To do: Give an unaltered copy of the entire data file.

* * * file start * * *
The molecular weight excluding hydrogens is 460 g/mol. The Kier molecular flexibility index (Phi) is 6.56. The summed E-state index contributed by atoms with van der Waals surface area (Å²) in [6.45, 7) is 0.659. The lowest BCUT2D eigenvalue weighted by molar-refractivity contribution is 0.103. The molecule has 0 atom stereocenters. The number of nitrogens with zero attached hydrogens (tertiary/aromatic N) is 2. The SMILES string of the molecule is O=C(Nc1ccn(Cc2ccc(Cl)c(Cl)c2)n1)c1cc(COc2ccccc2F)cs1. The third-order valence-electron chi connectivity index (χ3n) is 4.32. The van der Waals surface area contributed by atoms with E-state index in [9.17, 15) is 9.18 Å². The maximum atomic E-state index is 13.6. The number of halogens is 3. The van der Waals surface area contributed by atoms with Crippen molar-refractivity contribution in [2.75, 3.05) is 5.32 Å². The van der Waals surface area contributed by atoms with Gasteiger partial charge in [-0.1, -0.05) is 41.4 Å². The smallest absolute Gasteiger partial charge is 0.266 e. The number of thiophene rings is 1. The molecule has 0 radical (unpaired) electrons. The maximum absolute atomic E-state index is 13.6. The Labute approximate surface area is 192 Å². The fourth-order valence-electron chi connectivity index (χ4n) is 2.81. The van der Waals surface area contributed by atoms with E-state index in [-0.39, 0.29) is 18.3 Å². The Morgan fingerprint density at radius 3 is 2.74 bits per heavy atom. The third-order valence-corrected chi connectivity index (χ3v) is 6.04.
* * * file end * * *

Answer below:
The molecular weight excluding hydrogens is 460 g/mol. The Kier molecular flexibility index (Phi) is 6.56. The summed E-state index contributed by atoms with van der Waals surface area (Å²) in [6.45, 7) is 0.659. The lowest BCUT2D eigenvalue weighted by molar-refractivity contribution is 0.103. The molecule has 0 atom stereocenters. The number of nitrogens with zero attached hydrogens (tertiary/aromatic N) is 2. The SMILES string of the molecule is O=C(Nc1ccn(Cc2ccc(Cl)c(Cl)c2)n1)c1cc(COc2ccccc2F)cs1. The third-order valence-electron chi connectivity index (χ3n) is 4.32. The van der Waals surface area contributed by atoms with E-state index in [9.17, 15) is 9.18 Å². The maximum atomic E-state index is 13.6. The number of halogens is 3. The van der Waals surface area contributed by atoms with Crippen molar-refractivity contribution in [2.75, 3.05) is 5.32 Å². The van der Waals surface area contributed by atoms with Gasteiger partial charge in [-0.1, -0.05) is 41.4 Å². The smallest absolute Gasteiger partial charge is 0.266 e. The number of thiophene rings is 1. The molecule has 0 radical (unpaired) electrons. The maximum absolute atomic E-state index is 13.6. The Labute approximate surface area is 192 Å². The fourth-order valence-electron chi connectivity index (χ4n) is 2.81. The van der Waals surface area contributed by atoms with E-state index in [-0.39, 0.29) is 18.3 Å². The Morgan fingerprint density at radius 3 is 2.74 bits per heavy atom. The third-order valence-corrected chi connectivity index (χ3v) is 6.04.